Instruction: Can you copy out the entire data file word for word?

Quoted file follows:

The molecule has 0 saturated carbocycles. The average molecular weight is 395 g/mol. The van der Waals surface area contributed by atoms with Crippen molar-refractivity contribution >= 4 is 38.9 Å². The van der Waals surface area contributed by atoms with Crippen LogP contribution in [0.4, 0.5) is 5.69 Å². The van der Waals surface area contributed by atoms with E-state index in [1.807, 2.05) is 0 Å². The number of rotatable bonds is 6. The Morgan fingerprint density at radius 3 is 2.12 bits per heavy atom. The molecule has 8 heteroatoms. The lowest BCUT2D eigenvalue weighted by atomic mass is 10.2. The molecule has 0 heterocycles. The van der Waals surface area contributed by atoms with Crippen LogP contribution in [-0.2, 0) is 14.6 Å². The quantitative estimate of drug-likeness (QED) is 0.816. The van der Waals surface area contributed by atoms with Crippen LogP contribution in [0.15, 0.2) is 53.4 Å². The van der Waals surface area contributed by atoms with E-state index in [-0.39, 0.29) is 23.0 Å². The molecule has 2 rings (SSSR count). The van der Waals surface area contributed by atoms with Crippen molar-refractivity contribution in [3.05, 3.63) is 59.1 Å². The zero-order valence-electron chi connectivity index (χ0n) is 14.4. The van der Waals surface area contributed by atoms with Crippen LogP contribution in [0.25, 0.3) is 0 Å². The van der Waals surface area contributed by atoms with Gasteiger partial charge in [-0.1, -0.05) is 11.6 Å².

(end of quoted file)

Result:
The molecule has 0 saturated carbocycles. The average molecular weight is 395 g/mol. The van der Waals surface area contributed by atoms with Crippen molar-refractivity contribution >= 4 is 38.9 Å². The van der Waals surface area contributed by atoms with Crippen LogP contribution in [0.4, 0.5) is 5.69 Å². The van der Waals surface area contributed by atoms with E-state index in [1.807, 2.05) is 0 Å². The number of rotatable bonds is 6. The Morgan fingerprint density at radius 3 is 2.12 bits per heavy atom. The molecule has 8 heteroatoms. The lowest BCUT2D eigenvalue weighted by atomic mass is 10.2. The molecule has 0 heterocycles. The van der Waals surface area contributed by atoms with Crippen LogP contribution in [-0.2, 0) is 14.6 Å². The quantitative estimate of drug-likeness (QED) is 0.816. The van der Waals surface area contributed by atoms with Crippen LogP contribution in [0.15, 0.2) is 53.4 Å². The van der Waals surface area contributed by atoms with E-state index in [-0.39, 0.29) is 23.0 Å². The molecule has 2 rings (SSSR count). The van der Waals surface area contributed by atoms with Crippen molar-refractivity contribution in [3.05, 3.63) is 59.1 Å². The zero-order valence-electron chi connectivity index (χ0n) is 14.4. The van der Waals surface area contributed by atoms with Crippen LogP contribution in [0.25, 0.3) is 0 Å². The van der Waals surface area contributed by atoms with Gasteiger partial charge in [-0.1, -0.05) is 11.6 Å².